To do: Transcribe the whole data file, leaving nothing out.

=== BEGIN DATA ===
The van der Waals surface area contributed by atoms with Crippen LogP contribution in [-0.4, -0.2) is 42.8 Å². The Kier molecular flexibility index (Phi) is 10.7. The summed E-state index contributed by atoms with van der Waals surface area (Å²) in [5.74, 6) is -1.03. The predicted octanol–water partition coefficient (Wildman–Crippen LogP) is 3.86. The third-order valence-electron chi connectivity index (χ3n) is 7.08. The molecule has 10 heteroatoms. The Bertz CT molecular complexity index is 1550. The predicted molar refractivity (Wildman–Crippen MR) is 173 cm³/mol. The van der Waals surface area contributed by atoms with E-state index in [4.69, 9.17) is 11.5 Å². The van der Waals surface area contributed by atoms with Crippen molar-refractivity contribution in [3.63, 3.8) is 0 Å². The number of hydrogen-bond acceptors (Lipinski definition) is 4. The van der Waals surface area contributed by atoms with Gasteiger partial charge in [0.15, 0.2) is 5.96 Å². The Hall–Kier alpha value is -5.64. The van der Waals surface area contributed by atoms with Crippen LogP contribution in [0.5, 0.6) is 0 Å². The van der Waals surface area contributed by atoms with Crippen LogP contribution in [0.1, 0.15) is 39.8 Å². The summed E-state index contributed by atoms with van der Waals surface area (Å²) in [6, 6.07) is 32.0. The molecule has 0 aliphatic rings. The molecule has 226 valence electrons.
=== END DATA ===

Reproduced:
The van der Waals surface area contributed by atoms with Crippen LogP contribution in [-0.4, -0.2) is 42.8 Å². The Kier molecular flexibility index (Phi) is 10.7. The summed E-state index contributed by atoms with van der Waals surface area (Å²) in [5.74, 6) is -1.03. The predicted octanol–water partition coefficient (Wildman–Crippen LogP) is 3.86. The third-order valence-electron chi connectivity index (χ3n) is 7.08. The molecule has 10 heteroatoms. The Bertz CT molecular complexity index is 1550. The predicted molar refractivity (Wildman–Crippen MR) is 173 cm³/mol. The van der Waals surface area contributed by atoms with E-state index in [4.69, 9.17) is 11.5 Å². The van der Waals surface area contributed by atoms with Crippen molar-refractivity contribution in [3.63, 3.8) is 0 Å². The number of hydrogen-bond acceptors (Lipinski definition) is 4. The van der Waals surface area contributed by atoms with Gasteiger partial charge in [0.15, 0.2) is 5.96 Å². The Hall–Kier alpha value is -5.64. The van der Waals surface area contributed by atoms with Crippen LogP contribution in [0.5, 0.6) is 0 Å². The van der Waals surface area contributed by atoms with Crippen LogP contribution in [0.1, 0.15) is 39.8 Å². The summed E-state index contributed by atoms with van der Waals surface area (Å²) in [6, 6.07) is 32.0. The molecule has 0 aliphatic rings. The molecule has 226 valence electrons.